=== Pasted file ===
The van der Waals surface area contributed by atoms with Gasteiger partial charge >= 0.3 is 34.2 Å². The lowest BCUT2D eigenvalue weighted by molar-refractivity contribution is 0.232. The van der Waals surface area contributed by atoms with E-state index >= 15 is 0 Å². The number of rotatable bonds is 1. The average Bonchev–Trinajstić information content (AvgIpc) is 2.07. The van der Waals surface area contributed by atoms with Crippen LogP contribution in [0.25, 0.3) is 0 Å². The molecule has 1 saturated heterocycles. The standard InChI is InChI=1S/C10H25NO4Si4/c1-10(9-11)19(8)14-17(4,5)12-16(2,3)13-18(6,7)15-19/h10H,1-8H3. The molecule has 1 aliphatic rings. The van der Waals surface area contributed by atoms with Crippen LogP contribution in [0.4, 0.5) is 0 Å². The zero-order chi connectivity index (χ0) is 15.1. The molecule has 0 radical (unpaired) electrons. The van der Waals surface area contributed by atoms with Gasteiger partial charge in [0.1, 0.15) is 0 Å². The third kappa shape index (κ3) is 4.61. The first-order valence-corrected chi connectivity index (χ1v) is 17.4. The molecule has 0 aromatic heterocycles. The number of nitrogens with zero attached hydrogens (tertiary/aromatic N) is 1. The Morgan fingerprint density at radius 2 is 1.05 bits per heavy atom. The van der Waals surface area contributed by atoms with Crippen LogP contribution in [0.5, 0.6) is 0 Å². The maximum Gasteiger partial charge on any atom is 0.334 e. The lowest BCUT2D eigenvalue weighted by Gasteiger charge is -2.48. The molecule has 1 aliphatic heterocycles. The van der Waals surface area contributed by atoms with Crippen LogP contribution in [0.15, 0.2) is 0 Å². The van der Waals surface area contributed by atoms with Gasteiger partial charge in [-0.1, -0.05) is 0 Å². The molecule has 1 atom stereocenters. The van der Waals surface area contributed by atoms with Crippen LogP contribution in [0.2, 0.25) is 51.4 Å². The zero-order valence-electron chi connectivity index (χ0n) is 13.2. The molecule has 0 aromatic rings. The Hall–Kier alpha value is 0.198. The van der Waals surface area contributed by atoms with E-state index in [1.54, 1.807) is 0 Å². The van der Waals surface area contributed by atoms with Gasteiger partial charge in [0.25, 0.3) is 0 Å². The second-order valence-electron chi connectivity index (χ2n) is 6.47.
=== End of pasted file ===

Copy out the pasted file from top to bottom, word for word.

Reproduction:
The van der Waals surface area contributed by atoms with Gasteiger partial charge >= 0.3 is 34.2 Å². The lowest BCUT2D eigenvalue weighted by molar-refractivity contribution is 0.232. The van der Waals surface area contributed by atoms with E-state index >= 15 is 0 Å². The number of rotatable bonds is 1. The average Bonchev–Trinajstić information content (AvgIpc) is 2.07. The van der Waals surface area contributed by atoms with Crippen LogP contribution in [0.25, 0.3) is 0 Å². The molecule has 1 saturated heterocycles. The standard InChI is InChI=1S/C10H25NO4Si4/c1-10(9-11)19(8)14-17(4,5)12-16(2,3)13-18(6,7)15-19/h10H,1-8H3. The molecule has 1 aliphatic rings. The van der Waals surface area contributed by atoms with Crippen LogP contribution in [0.4, 0.5) is 0 Å². The zero-order chi connectivity index (χ0) is 15.1. The molecule has 0 radical (unpaired) electrons. The van der Waals surface area contributed by atoms with Gasteiger partial charge in [0.1, 0.15) is 0 Å². The third kappa shape index (κ3) is 4.61. The first-order valence-corrected chi connectivity index (χ1v) is 17.4. The molecule has 0 aromatic heterocycles. The number of nitrogens with zero attached hydrogens (tertiary/aromatic N) is 1. The Morgan fingerprint density at radius 2 is 1.05 bits per heavy atom. The van der Waals surface area contributed by atoms with Crippen LogP contribution in [0.5, 0.6) is 0 Å². The maximum Gasteiger partial charge on any atom is 0.334 e. The lowest BCUT2D eigenvalue weighted by Gasteiger charge is -2.48. The molecule has 1 aliphatic heterocycles. The van der Waals surface area contributed by atoms with Crippen LogP contribution in [0.15, 0.2) is 0 Å². The van der Waals surface area contributed by atoms with Gasteiger partial charge in [-0.1, -0.05) is 0 Å². The molecule has 1 atom stereocenters. The van der Waals surface area contributed by atoms with Crippen LogP contribution in [0.2, 0.25) is 51.4 Å². The zero-order valence-electron chi connectivity index (χ0n) is 13.2. The molecule has 0 aromatic rings. The Hall–Kier alpha value is 0.198. The van der Waals surface area contributed by atoms with E-state index in [1.54, 1.807) is 0 Å². The van der Waals surface area contributed by atoms with Gasteiger partial charge in [0.25, 0.3) is 0 Å². The second-order valence-electron chi connectivity index (χ2n) is 6.47.